3

Based on what I see and hear during my practice, some students (even teachers) do ukemi with double slaps. For example, when the tori executes shomen ate and the uke does ukemi, I hear two consecutive sounds of slapping the floor.

But sometimes I also hear just one slap.

Question

Why do some people slap the floor with 2 hands one after the other? Why don't just slap the floor with 2 hands at the same time?

Are there any benefit for each style?

4

When doing ushiro ukemi (back breakfall), the hands should slap the mat at the same time.

Sometimes the throw means that it is impractical to do so thus either one hand is enough (more a side breakfall) or one hand after the other hit the mat. The latter is "bad form" but sometimes the best you can do due to position and momentum.

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-1

There is no difference or benefit, you are simply communicating to nage that the technique is complete, and that "if you continue, you're going to hurt me seriously."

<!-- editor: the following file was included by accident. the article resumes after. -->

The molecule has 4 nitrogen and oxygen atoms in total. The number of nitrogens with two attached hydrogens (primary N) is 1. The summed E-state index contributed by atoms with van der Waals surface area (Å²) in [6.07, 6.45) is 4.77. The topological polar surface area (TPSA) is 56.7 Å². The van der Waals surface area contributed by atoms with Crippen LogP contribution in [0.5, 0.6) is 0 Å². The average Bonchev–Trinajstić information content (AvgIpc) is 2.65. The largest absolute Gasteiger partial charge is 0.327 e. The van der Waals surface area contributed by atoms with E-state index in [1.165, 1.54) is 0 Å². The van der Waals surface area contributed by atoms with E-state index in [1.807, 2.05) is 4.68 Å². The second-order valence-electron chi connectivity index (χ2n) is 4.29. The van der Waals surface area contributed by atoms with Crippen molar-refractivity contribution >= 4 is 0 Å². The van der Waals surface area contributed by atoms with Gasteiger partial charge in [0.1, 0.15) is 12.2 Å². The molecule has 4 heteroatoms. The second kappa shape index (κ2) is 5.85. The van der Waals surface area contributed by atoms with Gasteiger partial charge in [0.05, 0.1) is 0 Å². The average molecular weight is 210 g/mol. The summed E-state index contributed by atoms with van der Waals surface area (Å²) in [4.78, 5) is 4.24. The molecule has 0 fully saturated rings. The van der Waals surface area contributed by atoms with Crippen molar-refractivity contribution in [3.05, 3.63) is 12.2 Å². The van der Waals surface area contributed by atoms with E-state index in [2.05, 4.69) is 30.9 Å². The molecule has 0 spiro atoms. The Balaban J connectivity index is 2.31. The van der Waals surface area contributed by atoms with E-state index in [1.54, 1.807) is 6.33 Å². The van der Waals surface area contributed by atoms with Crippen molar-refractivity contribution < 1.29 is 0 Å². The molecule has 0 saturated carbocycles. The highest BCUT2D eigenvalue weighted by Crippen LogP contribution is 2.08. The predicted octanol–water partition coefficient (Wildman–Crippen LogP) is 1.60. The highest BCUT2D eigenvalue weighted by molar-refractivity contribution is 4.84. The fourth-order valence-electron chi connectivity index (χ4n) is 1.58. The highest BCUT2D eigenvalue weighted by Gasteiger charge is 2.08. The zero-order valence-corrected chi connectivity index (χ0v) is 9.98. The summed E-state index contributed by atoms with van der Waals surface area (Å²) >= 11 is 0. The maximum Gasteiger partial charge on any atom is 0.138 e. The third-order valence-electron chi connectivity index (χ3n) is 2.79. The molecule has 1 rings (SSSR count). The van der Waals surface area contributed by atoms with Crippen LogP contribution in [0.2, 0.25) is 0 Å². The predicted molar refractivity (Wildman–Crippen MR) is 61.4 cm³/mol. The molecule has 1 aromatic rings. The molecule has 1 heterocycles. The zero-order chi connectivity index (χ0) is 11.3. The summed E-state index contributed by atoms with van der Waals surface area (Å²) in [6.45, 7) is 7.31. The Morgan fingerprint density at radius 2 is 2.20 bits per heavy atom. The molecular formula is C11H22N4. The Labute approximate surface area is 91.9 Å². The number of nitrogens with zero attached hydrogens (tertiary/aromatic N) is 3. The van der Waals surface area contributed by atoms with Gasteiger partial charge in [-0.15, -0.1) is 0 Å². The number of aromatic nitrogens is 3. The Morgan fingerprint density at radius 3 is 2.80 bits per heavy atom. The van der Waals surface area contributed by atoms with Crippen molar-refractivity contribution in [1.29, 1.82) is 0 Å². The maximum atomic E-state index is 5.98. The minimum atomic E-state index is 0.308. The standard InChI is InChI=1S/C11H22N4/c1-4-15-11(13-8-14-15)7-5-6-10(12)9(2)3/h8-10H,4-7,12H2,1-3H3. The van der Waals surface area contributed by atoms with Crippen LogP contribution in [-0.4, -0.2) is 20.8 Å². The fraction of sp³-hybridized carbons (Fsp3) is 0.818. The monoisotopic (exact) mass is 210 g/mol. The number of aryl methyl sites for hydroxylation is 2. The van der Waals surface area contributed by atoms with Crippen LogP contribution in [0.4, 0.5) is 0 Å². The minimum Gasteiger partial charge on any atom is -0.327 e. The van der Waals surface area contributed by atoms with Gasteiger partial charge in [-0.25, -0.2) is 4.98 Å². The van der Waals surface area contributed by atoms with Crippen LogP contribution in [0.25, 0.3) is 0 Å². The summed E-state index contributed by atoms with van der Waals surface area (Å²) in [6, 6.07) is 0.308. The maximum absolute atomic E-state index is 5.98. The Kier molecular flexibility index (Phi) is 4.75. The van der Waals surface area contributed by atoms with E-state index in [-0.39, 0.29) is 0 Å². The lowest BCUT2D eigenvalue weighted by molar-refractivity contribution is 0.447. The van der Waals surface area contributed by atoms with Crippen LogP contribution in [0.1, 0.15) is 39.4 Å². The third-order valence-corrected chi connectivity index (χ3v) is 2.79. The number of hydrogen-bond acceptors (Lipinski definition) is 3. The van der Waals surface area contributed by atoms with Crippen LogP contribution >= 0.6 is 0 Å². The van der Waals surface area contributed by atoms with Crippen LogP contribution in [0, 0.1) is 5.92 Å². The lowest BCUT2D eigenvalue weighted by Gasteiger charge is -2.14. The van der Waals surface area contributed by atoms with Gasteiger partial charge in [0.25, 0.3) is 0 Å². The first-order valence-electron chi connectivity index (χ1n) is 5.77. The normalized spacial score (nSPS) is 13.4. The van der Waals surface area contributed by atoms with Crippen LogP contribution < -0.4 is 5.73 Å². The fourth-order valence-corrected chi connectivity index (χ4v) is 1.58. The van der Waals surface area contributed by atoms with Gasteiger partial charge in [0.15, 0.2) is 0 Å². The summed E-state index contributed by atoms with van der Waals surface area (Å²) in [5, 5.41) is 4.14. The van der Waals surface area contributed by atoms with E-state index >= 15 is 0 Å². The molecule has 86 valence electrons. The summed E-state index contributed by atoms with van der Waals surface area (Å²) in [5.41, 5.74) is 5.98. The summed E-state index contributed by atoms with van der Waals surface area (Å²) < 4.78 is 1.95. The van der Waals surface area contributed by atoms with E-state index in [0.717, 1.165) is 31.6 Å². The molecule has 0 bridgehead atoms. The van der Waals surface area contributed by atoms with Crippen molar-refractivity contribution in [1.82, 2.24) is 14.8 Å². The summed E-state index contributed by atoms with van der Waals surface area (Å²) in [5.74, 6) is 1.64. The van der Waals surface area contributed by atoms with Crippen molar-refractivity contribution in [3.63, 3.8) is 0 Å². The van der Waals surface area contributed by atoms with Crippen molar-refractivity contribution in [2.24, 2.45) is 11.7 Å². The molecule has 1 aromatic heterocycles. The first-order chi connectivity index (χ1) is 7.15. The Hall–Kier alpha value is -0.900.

I guess if you are in a seminar or testing scenario, where there is a lot of ambient noise, a double-tap can be more noticeable.

I've seen students tap out by rolling the fingertips, which to me is dangerous (to uke, if nage/tori doesn't notice the fingertips), and also insulting (because it's conveying that the technique is too gentile, and therefore, warrants a gentile tap-out).

Depending on the technique, uke can also tap himself, by slapping the chest, arm, or leg; or can tap nage/tori as well. Whichever is preferable depends on each scenario. Sometimes, uke is not on the floor, so tapping the floor isn't an option.

Nage is responsible for uke's safety, and should know that beginners can forget to tap, and so, should look for other indicators (like, "ouch!"). But the floor is preferable whenever possible, because it is a common sound, and easily recognized.

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-2

There should be no slaps.

The "two slaps" happen when the Uke tries to take the simple fall and finds mid-way that flight is needed. One slap for the try, a second slap for taking the flight too late.

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